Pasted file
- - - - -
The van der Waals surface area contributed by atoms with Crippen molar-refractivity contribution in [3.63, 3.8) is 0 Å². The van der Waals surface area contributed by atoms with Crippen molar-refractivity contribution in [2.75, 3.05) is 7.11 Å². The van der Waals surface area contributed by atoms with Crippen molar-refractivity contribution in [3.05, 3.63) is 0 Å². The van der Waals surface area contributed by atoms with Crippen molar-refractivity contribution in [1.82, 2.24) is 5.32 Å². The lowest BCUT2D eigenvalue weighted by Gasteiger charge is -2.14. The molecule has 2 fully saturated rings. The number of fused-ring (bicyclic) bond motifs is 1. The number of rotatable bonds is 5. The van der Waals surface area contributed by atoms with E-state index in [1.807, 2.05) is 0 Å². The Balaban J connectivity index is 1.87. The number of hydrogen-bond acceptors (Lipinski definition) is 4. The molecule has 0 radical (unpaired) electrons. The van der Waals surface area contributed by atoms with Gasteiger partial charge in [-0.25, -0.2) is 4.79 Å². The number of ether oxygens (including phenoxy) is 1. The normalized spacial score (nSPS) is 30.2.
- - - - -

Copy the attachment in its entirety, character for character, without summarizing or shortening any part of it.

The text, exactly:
The van der Waals surface area contributed by atoms with Crippen molar-refractivity contribution in [3.63, 3.8) is 0 Å². The van der Waals surface area contributed by atoms with Crippen molar-refractivity contribution in [2.75, 3.05) is 7.11 Å². The van der Waals surface area contributed by atoms with Crippen molar-refractivity contribution in [3.05, 3.63) is 0 Å². The van der Waals surface area contributed by atoms with Crippen molar-refractivity contribution in [1.82, 2.24) is 5.32 Å². The lowest BCUT2D eigenvalue weighted by Gasteiger charge is -2.14. The molecule has 2 fully saturated rings. The number of fused-ring (bicyclic) bond motifs is 1. The number of rotatable bonds is 5. The van der Waals surface area contributed by atoms with E-state index in [1.807, 2.05) is 0 Å². The Balaban J connectivity index is 1.87. The number of hydrogen-bond acceptors (Lipinski definition) is 4. The molecule has 0 radical (unpaired) electrons. The van der Waals surface area contributed by atoms with Gasteiger partial charge in [-0.25, -0.2) is 4.79 Å². The number of ether oxygens (including phenoxy) is 1. The normalized spacial score (nSPS) is 30.2.